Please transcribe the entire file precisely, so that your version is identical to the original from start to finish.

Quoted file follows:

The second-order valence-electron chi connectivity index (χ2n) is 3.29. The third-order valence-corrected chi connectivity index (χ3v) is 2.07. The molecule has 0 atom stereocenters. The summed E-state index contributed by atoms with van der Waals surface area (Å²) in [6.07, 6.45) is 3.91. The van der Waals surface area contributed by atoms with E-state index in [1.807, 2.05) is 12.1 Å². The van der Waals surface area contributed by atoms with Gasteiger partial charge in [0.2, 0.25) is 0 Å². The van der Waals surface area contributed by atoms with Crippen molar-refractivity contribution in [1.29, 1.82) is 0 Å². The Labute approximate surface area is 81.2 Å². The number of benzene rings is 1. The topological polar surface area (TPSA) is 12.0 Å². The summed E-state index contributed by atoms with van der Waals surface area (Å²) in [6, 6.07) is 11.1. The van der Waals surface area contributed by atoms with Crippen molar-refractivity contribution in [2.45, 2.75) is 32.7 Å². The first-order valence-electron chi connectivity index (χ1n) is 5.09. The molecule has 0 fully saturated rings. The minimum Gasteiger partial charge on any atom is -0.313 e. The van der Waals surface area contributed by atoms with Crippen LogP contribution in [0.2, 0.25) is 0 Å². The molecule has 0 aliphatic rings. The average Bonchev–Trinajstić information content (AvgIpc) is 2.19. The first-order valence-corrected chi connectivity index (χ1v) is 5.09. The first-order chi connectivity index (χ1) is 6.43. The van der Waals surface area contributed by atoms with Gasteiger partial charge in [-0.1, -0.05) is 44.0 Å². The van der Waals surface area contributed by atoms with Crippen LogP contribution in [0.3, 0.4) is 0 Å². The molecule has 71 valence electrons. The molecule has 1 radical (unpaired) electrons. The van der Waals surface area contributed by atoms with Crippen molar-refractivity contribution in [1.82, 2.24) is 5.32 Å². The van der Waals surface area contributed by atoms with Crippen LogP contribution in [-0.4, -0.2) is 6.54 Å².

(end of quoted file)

The second-order valence-electron chi connectivity index (χ2n) is 3.29. The third-order valence-corrected chi connectivity index (χ3v) is 2.07. The molecule has 0 atom stereocenters. The summed E-state index contributed by atoms with van der Waals surface area (Å²) in [6.07, 6.45) is 3.91. The van der Waals surface area contributed by atoms with E-state index in [1.807, 2.05) is 12.1 Å². The van der Waals surface area contributed by atoms with Gasteiger partial charge in [0.2, 0.25) is 0 Å². The van der Waals surface area contributed by atoms with Crippen molar-refractivity contribution in [1.29, 1.82) is 0 Å². The Labute approximate surface area is 81.2 Å². The number of benzene rings is 1. The topological polar surface area (TPSA) is 12.0 Å². The summed E-state index contributed by atoms with van der Waals surface area (Å²) in [6, 6.07) is 11.1. The van der Waals surface area contributed by atoms with Crippen molar-refractivity contribution in [2.45, 2.75) is 32.7 Å². The first-order valence-electron chi connectivity index (χ1n) is 5.09. The molecule has 0 fully saturated rings. The minimum Gasteiger partial charge on any atom is -0.313 e. The van der Waals surface area contributed by atoms with Crippen LogP contribution in [0.2, 0.25) is 0 Å². The molecule has 0 aliphatic rings. The average Bonchev–Trinajstić information content (AvgIpc) is 2.19. The first-order valence-corrected chi connectivity index (χ1v) is 5.09. The first-order chi connectivity index (χ1) is 6.43. The van der Waals surface area contributed by atoms with Gasteiger partial charge in [-0.1, -0.05) is 44.0 Å². The van der Waals surface area contributed by atoms with Crippen LogP contribution in [0.3, 0.4) is 0 Å². The molecule has 71 valence electrons. The molecule has 1 radical (unpaired) electrons. The van der Waals surface area contributed by atoms with Crippen molar-refractivity contribution in [1.82, 2.24) is 5.32 Å². The van der Waals surface area contributed by atoms with Crippen LogP contribution in [-0.4, -0.2) is 6.54 Å².